Next section is a wee climb again and I felt great. Got to the descent though and people flooded past me. I really, really need to work on this. I don’t know why I find downhills so hard to handle. Fellow blogger Kenny Taylor of Bella flew past, Shona and her squad got away and I had l lost sight of Neil and Mr Kennedy again. Back on the flat and I could tell I was starting to get a little exposed. The group had dropped me and there was no real group following. Through 5 miles in a shade over 32 mins was perfect. I was going to have to dig deep for the PB but it was in my hands. Hoped I could keep in contact with the group but they were working hard together and as we got from 5 to 6 miles I was out of contact. Thanks to the support I got in that section by the way, much appreciated Robert and all. It really helped me. The unfortunate thing was passing a few MAC runners who had had misfortune on the way and had to withdraw, this spurred me on to make the most of the last 4 miles.
thanks to Tom Scott Road Races (C)Bobby Gavin
It was tough. I had a little wobble over the zig zag hill swine thing. I was cautious at Gallacher Corner where I have seemingly permanently wrecked my finger after my fall at the Vets relay. But I was pushing it. Really trying. But I just couldn’t make up the distance. It was hard on my own. I was getting closer to Mr Kennedy and Neil as I could now see them, but didn’t have the power in my legs I wanted to close them down in time. Managed to pass a few runners in the last k including Hamilton’s legendary Andy McLinden who was running on his 66th birthday (!). Also managed to stop at the finish flags not realising the timing boards were further on. Doh. Stopped watch, started it and ran again and forgot to stop it again. Until I heard it beeping when going for a Mars bar. And then stopped it. Mega doh.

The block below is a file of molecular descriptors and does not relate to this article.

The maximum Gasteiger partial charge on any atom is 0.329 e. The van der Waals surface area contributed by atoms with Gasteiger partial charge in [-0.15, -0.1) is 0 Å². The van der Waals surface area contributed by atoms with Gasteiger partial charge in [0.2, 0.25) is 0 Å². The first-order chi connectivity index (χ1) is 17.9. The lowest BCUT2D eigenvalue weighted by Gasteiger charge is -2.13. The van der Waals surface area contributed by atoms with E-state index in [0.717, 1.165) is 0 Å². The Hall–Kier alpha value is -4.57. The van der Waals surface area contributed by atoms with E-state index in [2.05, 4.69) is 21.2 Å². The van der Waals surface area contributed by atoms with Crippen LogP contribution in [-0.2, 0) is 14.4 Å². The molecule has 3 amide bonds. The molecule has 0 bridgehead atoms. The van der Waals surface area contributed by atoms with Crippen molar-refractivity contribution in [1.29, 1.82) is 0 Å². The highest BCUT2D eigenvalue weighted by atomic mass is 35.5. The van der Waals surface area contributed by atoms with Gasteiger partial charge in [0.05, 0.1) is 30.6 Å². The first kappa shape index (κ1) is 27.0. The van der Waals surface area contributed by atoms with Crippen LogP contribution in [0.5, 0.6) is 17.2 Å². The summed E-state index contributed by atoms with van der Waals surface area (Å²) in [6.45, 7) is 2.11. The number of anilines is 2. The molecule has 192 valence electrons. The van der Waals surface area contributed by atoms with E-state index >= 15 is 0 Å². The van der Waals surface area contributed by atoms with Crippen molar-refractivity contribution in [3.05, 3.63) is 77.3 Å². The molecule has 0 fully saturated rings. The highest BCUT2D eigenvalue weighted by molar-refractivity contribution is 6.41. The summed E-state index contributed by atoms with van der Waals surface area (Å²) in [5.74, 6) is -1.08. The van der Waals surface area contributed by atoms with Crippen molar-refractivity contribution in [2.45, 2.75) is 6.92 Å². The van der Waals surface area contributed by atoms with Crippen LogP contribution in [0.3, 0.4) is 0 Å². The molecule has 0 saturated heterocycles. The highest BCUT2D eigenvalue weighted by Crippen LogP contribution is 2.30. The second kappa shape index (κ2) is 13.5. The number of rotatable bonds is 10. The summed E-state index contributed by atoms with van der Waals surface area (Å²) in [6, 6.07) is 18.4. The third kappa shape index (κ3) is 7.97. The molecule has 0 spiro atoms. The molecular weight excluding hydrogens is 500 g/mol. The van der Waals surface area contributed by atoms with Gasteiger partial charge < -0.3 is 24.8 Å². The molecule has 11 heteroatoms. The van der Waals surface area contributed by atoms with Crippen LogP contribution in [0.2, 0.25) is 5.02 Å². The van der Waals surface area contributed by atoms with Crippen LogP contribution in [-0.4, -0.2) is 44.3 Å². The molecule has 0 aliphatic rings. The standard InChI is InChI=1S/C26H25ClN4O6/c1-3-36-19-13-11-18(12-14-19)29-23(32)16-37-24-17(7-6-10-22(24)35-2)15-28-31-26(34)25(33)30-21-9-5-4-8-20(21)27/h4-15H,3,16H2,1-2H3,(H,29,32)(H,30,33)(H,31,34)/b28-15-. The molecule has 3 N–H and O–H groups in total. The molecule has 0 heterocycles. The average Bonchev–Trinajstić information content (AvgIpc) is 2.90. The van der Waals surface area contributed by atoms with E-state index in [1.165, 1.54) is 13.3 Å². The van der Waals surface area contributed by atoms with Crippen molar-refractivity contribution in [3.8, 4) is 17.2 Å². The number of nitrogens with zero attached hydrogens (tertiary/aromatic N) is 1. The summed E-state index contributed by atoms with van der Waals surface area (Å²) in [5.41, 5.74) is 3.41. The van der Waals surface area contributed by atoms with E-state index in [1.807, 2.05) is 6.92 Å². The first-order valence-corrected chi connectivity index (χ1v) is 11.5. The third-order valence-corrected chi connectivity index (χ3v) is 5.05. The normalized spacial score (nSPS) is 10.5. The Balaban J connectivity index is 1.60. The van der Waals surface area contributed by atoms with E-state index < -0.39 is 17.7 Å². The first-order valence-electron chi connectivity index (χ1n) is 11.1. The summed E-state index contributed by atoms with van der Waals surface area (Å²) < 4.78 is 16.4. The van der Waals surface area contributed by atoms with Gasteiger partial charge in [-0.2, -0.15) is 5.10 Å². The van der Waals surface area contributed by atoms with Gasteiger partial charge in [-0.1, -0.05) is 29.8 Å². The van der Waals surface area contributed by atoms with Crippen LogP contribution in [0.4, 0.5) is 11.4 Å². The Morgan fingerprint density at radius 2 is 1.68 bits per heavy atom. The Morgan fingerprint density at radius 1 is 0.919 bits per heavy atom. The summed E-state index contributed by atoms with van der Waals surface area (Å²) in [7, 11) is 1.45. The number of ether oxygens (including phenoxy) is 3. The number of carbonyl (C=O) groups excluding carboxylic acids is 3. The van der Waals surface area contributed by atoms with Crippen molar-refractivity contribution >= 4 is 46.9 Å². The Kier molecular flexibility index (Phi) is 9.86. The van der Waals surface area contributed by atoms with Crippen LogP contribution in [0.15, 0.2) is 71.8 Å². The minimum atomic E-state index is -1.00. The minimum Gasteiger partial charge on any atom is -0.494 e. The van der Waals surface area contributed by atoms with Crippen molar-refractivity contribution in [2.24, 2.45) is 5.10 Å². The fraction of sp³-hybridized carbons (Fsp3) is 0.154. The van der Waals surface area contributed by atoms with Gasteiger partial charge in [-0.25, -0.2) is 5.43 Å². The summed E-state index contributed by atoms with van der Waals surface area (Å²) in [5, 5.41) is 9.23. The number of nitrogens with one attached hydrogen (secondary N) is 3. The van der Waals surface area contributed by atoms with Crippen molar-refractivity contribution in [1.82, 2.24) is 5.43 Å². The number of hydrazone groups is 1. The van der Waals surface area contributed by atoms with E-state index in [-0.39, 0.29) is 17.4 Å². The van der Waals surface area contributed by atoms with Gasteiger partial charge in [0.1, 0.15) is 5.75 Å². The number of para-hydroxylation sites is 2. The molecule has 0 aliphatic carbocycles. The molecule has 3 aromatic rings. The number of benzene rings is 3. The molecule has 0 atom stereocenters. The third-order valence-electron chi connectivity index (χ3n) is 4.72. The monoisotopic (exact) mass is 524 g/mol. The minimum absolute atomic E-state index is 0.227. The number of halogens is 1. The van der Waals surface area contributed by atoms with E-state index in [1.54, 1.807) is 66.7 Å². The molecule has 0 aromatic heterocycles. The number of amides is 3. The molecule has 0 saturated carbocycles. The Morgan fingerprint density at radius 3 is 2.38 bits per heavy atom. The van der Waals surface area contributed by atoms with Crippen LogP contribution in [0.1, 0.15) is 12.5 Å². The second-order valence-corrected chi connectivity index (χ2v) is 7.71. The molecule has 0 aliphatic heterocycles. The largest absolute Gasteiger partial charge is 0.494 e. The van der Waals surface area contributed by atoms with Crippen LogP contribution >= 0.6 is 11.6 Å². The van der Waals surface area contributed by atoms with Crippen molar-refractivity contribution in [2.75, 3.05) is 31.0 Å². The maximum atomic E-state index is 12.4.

1 place behind Neil. Not far behind Mr Kennedy and the Shona gang. And a new official PB of 63.51.
Not just beat the 65, but also spanked the backside of the 64. Now that wasn’t shoddy at all. But a day later as I write this and I’m a little disappointed. That may sound churlish to some but to me it’s a mark of the progress that I have made. I believe that if I had held onto that group for the descent I could have ran a lot quicker again. While I can look at myself in the mirror, for one of the first times I can say “There is more in there”. That isn’t arrogance. That is progress. I AM stronger. My mind proved it is stronger on that last 4 mile solo slog. So I am happy with that. There were some great MAC performances. Chris in 57 and Cammy in 58. The Chairman, the Legend and Andy’s brother Sir Brian had had a great tussle.
And the PBs went on and on through the MAC squad. Great to be a part of and a great atmosphere.
Thanks to Bobby Hill, Law & District and the rest of the volunteers and organisers for a superb event. Three weeks until London and today my glutes feel like they have been severely prodded by a collection of red hot pokers, but that will subside. The taper starts now. Hopefully by London time the niggles will have gone, I’ll be fresh, confident and I will get round with a smile on my face, that’s all I can ask. And although I haven’t managed to do all the miles and training I would have liked, I am actually proud of what I have managed. Bring it on London, me and you are going to have a bit of fun. And a huge thanks to my MAC mate Dougie for the sterling work on my vest. Really appreciate it.
Thanks to Arthur Duggan, Cameron Newell, Ann Leach, Kevin Ramage, AlanWatson, Bobby Gavin, Ross’ maw and wee Paula for the cracking pics of a quality day. And thanks to everyone who said hello, really helps me enjoy race day and takes the edge off my nerves.
Today’s song? This is apt as I typically find downhills so hard to handle these days. There is no sweeter voice in music. Take it away Mr Otis Redding.